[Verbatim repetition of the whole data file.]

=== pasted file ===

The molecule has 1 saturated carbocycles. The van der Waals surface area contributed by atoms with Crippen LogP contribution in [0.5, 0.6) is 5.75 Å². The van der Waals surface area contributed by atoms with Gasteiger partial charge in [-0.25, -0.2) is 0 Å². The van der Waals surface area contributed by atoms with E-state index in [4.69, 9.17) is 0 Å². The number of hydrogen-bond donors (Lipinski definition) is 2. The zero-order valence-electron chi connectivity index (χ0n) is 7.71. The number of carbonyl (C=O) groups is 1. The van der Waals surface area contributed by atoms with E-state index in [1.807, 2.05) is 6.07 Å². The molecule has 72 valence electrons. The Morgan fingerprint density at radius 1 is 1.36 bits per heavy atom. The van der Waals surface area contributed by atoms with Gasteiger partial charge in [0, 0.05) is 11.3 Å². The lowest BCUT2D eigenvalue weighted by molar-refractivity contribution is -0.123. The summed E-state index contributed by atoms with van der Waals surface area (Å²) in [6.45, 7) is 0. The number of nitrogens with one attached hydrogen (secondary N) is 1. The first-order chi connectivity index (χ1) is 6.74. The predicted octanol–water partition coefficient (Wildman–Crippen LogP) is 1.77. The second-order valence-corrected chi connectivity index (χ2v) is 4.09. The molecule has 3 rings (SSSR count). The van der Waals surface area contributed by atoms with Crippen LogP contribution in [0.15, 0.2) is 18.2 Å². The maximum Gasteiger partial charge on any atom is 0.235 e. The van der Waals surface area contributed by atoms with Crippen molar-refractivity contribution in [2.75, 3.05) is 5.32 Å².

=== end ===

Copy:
The molecule has 1 saturated carbocycles. The van der Waals surface area contributed by atoms with Crippen LogP contribution in [0.5, 0.6) is 5.75 Å². The van der Waals surface area contributed by atoms with Gasteiger partial charge in [-0.25, -0.2) is 0 Å². The van der Waals surface area contributed by atoms with E-state index in [4.69, 9.17) is 0 Å². The number of hydrogen-bond donors (Lipinski definition) is 2. The zero-order valence-electron chi connectivity index (χ0n) is 7.71. The number of carbonyl (C=O) groups is 1. The van der Waals surface area contributed by atoms with E-state index in [1.807, 2.05) is 6.07 Å². The molecule has 72 valence electrons. The Morgan fingerprint density at radius 1 is 1.36 bits per heavy atom. The van der Waals surface area contributed by atoms with Gasteiger partial charge in [0, 0.05) is 11.3 Å². The lowest BCUT2D eigenvalue weighted by molar-refractivity contribution is -0.123. The summed E-state index contributed by atoms with van der Waals surface area (Å²) in [6.45, 7) is 0. The number of nitrogens with one attached hydrogen (secondary N) is 1. The first-order chi connectivity index (χ1) is 6.74. The predicted octanol–water partition coefficient (Wildman–Crippen LogP) is 1.77. The second-order valence-corrected chi connectivity index (χ2v) is 4.09. The molecule has 3 rings (SSSR count). The van der Waals surface area contributed by atoms with Crippen LogP contribution in [0.15, 0.2) is 18.2 Å². The maximum Gasteiger partial charge on any atom is 0.235 e. The van der Waals surface area contributed by atoms with Crippen molar-refractivity contribution in [2.75, 3.05) is 5.32 Å².